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Russia may find it necessary take action to secure its borders with Ukraine, according to Dan Kovlik

Steven Sahiounie, journalist and political commentator

Tensions eased after US President Biden announced that putting American troops on the ground in Ukraine to deter a potential Russian invasion was “not on the table,” following a virtual summit between Biden and Russian President Putin on Tuesday.

Last week, Russian Foreign Minister Sergey Lavrov warned of the US and NATO risking a “nightmare scenario of military confrontation” in Europe following NATO’s expanding military infrastructure in Ukraine. While speaking at a conference of the Organization for Security and Co-operation in Europe (OSCE), Lavrov cited NATO’s military infrastructure being irresponsibly brought closer to Russia’s borders, and deploying an anti-missile defense system that could be used as a strike complex.

Since 2014, Ukraine has emerged as a major geopolitical dividing line between the West and Russia. 

Ukraine is not a full NATO member, but Putin views NATO’s growing influence in Ukraine as a threat, and expressed concern over NATO and US military activities in the Black Sea region. 

Steven Sahiounie of MidEastDiscourse has interviewed Dan Kovalik to gain insight into the backstory of the unfolding international news headline.

Dan Kovalik teaches International Human Rights at the University of Pittsburgh School of Law, and is the author of “No More War: How the West Violates International Law by Using ‘Humanitarian’ Intervention to Advance Economic and Strategic Interests”.

1. Steven Sahiounie (SS):  There will be an upcoming meeting in Turkey between President Zelensky of Ukraine and President Putin of Russia. In your opinion, what will come out of this meeting?

Dan Kovalik (DK):  Sadly, I think very little will come of this meeting.  It seems to me that President Biden is bent on provoking Russia, primarily for domestic consumption.  Biden is increasingly unpopular, having failed to stem the Covid pandemic in the US, to hold down inflation and otherwise to deal with the growing inequality in America.  And so, he has decided to stir trouble elsewhere in order to divert attention from these very serious, domestic problems.  In addition, the US is desperately trying to hold on to the little influence and dominance it retains in the world and will therefore continue to try to provoke both Russia and China, another reason for believing that such a meeting will come to very little.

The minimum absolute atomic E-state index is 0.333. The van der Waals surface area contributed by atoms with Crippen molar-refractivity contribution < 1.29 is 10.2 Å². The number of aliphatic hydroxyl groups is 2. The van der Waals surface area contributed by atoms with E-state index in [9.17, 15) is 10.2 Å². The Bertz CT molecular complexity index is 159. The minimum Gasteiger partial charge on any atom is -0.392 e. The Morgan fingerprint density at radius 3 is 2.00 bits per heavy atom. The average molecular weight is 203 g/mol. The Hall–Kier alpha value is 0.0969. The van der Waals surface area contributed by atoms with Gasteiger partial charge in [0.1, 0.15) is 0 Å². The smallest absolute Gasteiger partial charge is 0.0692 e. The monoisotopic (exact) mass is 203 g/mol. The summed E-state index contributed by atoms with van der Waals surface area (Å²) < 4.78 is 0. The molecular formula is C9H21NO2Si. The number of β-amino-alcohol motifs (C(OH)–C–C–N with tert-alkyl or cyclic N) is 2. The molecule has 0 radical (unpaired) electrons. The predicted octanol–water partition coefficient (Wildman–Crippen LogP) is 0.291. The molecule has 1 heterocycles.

2. SS:  The tension between the Russians and the Ukrainians is on the highest level.  In your opinion, will this tension convert to a military conflict between the two?

DK:  First of all, I don’t believe that Russia is interested in such a confrontation.   Having lost 27 million during WWII, Russia has no taste for armed conflict.  However, some type of military conflict may nonetheless transpire, given the constant provocations from NATO and from Ukraine itself.   Remember that, since the US-backed coup in Kiev in 2014, the central government of Ukraine has been attacking the Russian ethnic citizens of eastern Ukraine.  This has caused great suffering as well as a huge migration into Russia.  And so, of course Russia is alarmed by all of this and may find it necessary to respond in some limited military fashion to protect its own borders and to protect the ethnic Russians in eastern Ukraine.  

3. SS:  President Putin of Russia meet with President Modi of India and delivered the S-400 defense system. In your opinion, how will the US react to this acquisition?

 DK:  It seems to me that Russia’s sale of such weapons to India is of much less concern than, say, the US’s frequent sale of lethal weapons to Saudi Arabia – weapons that Saudi Arabia is using to wage its Genocidal war in Yemen.  And so, I don’t see how Russia can be condemned for this transfer of arms to India which is certainly much less war-like than Saudi Arabia or Israel – another major recipient of US arms.  But of course, I’m sure that the West will use the Russian arms transfer to further vilify Russia.

4. SS:  If a Russian/NATO military conflict were to begin what would be the Chinese reaction?

DK:  I think that China will be very cautious in reacting to any such conflict, China being a very cautious and peaceful country at its core.   However, China will certainly support Russia, at least diplomatically and politically in any such conflict.  The current Russia-China alliance is now very strong and secure, largely due to the aggression of the US and NATO which have forced these two nations into a strategic alliance. 

5. SS:  President Putin of Russia and President Biden of the US meet via video on Tuesday. Did this meet decrease the tension between the two Nations? 

DK:  I think that any time world leaders meet like this, there is a chance for mutual understanding and some relieving of tensions.  I hope that this is the case with this meeting, and possibly it will for a time.  However, I truly believe that there are US leaders who want a conflict with Russia.  They see this, quite insanely, as the only solution to the serious and intractable problems of capitalism and to the decline of the US empire.  The US empire will not go quietly into the night.  I fear that it will lash out and bring many down with it.  It is this which is the greatest threat to world peace and stability.

Steven Sahiounie is an award-winning journalist